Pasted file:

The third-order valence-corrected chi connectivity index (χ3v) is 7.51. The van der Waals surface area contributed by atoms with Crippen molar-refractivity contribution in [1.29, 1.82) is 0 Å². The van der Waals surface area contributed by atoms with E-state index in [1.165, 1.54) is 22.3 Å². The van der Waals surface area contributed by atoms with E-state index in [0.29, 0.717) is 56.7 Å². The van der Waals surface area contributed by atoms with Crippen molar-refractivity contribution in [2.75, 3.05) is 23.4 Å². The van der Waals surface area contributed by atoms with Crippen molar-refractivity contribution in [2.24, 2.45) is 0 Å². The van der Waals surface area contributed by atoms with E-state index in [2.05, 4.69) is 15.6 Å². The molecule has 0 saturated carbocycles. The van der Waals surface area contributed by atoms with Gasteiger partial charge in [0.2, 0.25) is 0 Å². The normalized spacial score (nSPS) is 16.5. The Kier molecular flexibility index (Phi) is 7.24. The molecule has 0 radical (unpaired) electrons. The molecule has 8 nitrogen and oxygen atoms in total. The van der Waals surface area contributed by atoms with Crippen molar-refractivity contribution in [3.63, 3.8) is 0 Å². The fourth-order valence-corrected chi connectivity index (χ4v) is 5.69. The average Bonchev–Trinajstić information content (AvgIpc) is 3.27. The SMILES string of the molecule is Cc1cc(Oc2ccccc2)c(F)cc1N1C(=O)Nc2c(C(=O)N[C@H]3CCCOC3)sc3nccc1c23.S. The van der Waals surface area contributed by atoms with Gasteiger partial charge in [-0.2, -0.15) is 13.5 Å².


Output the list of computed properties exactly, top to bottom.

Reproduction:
The third-order valence-corrected chi connectivity index (χ3v) is 7.51. The van der Waals surface area contributed by atoms with Crippen molar-refractivity contribution in [1.29, 1.82) is 0 Å². The van der Waals surface area contributed by atoms with E-state index in [1.165, 1.54) is 22.3 Å². The van der Waals surface area contributed by atoms with E-state index in [0.29, 0.717) is 56.7 Å². The van der Waals surface area contributed by atoms with Crippen molar-refractivity contribution in [2.75, 3.05) is 23.4 Å². The van der Waals surface area contributed by atoms with Crippen molar-refractivity contribution in [2.24, 2.45) is 0 Å². The van der Waals surface area contributed by atoms with E-state index in [2.05, 4.69) is 15.6 Å². The molecule has 0 saturated carbocycles. The van der Waals surface area contributed by atoms with Gasteiger partial charge in [0.2, 0.25) is 0 Å². The normalized spacial score (nSPS) is 16.5. The Kier molecular flexibility index (Phi) is 7.24. The molecule has 0 radical (unpaired) electrons. The molecule has 8 nitrogen and oxygen atoms in total. The van der Waals surface area contributed by atoms with Crippen molar-refractivity contribution in [3.63, 3.8) is 0 Å². The fourth-order valence-corrected chi connectivity index (χ4v) is 5.69. The average Bonchev–Trinajstić information content (AvgIpc) is 3.27. The SMILES string of the molecule is Cc1cc(Oc2ccccc2)c(F)cc1N1C(=O)Nc2c(C(=O)N[C@H]3CCCOC3)sc3nccc1c23.S. The van der Waals surface area contributed by atoms with Gasteiger partial charge in [-0.2, -0.15) is 13.5 Å².